We encourage participants to publish TWST discussions and findings, if there are findings. The only restriction is that the author must credit the TWST conference for a given session, as well as all of its participants, in the publication. Above all, TWST is fun and inspiring—and TWSTers keep coming back for more. I know of several LAWST-inspired peer conferences in different locales in the US, UK, and India. Two pairs of TWST 5 attendees plan to start conferences in their own cities. But these represent only one model of an event where testers can grow by sharing and practicing their craft.
I recently learned about an entirely different model invented by a wonderfully creative group of friends who call themselves the Weekend Testers (WT; formerly the Bangalore Weekend Testers). Some time ago, eager to practice and enhance their exploratory testing skills, Parimala Shankaraiah, Sharath Byregowda, Ajay Balamuragadas, and Manoj Nair began doing a loosely organized form of peer testing in their spare time. Eventually, they developed a more structured approach and invited others to join WT in regular weekend tests of open source software products.
Here's how WT works. First, the organizers line up candidate products for WT to test, looking for variety, complexity, an element of surprise—anything that will throw testers out of their comfort zone. For a product to qualify, its developer must first agree both to having it tested and to publication of the resulting test reports and bug reports. Each week, testers register via the WT email account to participate in the coming weekend's session. So far, they've had as many as fourteen testers in a session. Testing is scheduled for one hour, starting at 3:00 p.m. Saturday. An hour before the session begins, the facilitator announces the open source software product to be tested. Participants join an online chat program at 2:30 p.m.
One of the four organizers acts as facilitator for a session, each of which has a mission such as "find functional bugs in this product" or "find problems limiting testability." The facilitator announces the mission, and testing begins. Testers are free to choose the components or features they want to work with. They work from their own homes, interacting via online chat as they do exploratory testing of the product. After testing, everyone stays on for an hour to share experiences. The facilitator leads a discussion about approaches taken, challenges encountered, bugs found, and other learnings from the test.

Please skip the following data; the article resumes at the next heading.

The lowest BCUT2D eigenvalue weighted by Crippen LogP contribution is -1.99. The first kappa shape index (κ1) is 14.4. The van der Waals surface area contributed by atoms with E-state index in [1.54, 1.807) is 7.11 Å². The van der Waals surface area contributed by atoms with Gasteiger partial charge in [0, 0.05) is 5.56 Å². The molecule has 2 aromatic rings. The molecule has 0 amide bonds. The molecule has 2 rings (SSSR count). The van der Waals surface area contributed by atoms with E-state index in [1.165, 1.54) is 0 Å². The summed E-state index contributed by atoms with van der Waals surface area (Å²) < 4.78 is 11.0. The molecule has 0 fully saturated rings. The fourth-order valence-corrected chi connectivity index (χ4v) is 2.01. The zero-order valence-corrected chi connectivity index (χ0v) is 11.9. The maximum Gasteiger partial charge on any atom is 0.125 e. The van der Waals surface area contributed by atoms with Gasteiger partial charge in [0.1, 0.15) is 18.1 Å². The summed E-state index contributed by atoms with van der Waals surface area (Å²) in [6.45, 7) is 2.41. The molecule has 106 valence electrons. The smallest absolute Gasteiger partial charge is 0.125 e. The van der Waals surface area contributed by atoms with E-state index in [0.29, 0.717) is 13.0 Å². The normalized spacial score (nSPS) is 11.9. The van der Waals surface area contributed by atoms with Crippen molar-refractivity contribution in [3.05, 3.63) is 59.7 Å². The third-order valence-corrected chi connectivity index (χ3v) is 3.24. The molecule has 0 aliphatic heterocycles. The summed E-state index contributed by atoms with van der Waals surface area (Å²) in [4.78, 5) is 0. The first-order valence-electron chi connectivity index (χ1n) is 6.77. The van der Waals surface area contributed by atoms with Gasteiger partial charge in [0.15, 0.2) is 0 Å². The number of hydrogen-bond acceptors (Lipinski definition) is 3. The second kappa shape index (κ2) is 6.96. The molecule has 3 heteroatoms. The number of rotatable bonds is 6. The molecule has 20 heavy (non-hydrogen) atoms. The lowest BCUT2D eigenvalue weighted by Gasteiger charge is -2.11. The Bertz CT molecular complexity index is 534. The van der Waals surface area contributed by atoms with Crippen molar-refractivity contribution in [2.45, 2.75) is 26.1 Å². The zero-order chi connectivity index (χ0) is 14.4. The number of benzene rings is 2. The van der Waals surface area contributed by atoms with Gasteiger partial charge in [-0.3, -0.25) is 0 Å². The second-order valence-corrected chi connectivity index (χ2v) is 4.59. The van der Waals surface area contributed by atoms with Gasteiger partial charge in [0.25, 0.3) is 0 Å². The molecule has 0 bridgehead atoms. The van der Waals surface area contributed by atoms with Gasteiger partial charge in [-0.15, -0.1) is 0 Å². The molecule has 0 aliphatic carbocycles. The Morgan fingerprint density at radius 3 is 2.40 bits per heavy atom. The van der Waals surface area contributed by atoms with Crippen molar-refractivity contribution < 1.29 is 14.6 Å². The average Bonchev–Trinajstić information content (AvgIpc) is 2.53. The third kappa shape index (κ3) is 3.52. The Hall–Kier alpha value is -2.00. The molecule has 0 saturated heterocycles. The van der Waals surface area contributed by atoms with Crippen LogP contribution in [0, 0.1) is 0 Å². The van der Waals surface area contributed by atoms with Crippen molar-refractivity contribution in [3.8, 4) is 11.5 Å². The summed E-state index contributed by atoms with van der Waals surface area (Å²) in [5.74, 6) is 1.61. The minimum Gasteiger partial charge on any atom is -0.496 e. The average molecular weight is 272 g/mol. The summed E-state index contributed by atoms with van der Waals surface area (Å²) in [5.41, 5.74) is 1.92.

To wrap up, the facilitator prepares an experience report with a list of participants, a bug summary, and a description of the oracles and heuristics used and publishes it on the WT site within twenty-four hours after the session ends. To date, WT has run nine sessions, testing the open source products VisCheck, TinyURL, WireMaster, Freemind, Google Calendar, TuxPaint, Bing Maps, Areca Backup, and SplashUp. They've had positive feedback from the product developers, three of whom have provided testimonials praising WT's work. Like TWST, WT is multipurpose. The organizers want to provide a challenging and fun opportunity for exploratory testers to practice on types of products they may not encounter in their regular work. They want to serve the community in other ways, too. WT testing helps open source developers make their products better for all of us. And, WT wants to propagate their idea to help the testing community, with WT chapters of passionate testers in different locales. Already, another WT group has sprung up in Chennai, and the original organizers are mentoring the new group.
Talking to the WT organizers, I was bowled over by their energy and enthusiasm, not only for testing and learning, but for serving the community. They're having a lot of fun becoming better exploratory testers, and they're also learning about human interactions, sharing, communication, and facilitation.